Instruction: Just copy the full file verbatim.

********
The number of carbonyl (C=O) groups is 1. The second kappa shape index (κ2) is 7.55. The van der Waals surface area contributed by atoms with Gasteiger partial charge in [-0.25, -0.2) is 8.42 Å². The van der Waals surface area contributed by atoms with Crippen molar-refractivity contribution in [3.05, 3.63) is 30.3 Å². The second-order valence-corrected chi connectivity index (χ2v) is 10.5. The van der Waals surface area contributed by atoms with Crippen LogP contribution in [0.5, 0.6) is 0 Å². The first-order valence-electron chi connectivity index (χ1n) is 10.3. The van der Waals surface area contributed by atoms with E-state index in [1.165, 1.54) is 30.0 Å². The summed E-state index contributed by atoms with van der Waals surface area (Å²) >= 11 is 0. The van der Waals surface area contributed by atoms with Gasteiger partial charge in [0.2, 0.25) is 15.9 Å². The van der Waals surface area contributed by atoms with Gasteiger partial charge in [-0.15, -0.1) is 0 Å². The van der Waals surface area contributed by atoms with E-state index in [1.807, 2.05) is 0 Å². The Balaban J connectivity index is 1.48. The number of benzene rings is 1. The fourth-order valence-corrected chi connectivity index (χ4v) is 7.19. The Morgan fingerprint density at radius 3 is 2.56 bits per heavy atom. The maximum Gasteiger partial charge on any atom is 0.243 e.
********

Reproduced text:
The number of carbonyl (C=O) groups is 1. The second kappa shape index (κ2) is 7.55. The van der Waals surface area contributed by atoms with Gasteiger partial charge in [-0.25, -0.2) is 8.42 Å². The van der Waals surface area contributed by atoms with Crippen molar-refractivity contribution in [3.05, 3.63) is 30.3 Å². The second-order valence-corrected chi connectivity index (χ2v) is 10.5. The van der Waals surface area contributed by atoms with Crippen LogP contribution in [0.5, 0.6) is 0 Å². The first-order valence-electron chi connectivity index (χ1n) is 10.3. The van der Waals surface area contributed by atoms with E-state index in [1.165, 1.54) is 30.0 Å². The summed E-state index contributed by atoms with van der Waals surface area (Å²) >= 11 is 0. The van der Waals surface area contributed by atoms with Gasteiger partial charge in [0.2, 0.25) is 15.9 Å². The van der Waals surface area contributed by atoms with Gasteiger partial charge in [-0.15, -0.1) is 0 Å². The van der Waals surface area contributed by atoms with E-state index in [1.807, 2.05) is 0 Å². The Balaban J connectivity index is 1.48. The number of benzene rings is 1. The fourth-order valence-corrected chi connectivity index (χ4v) is 7.19. The Morgan fingerprint density at radius 3 is 2.56 bits per heavy atom. The maximum Gasteiger partial charge on any atom is 0.243 e.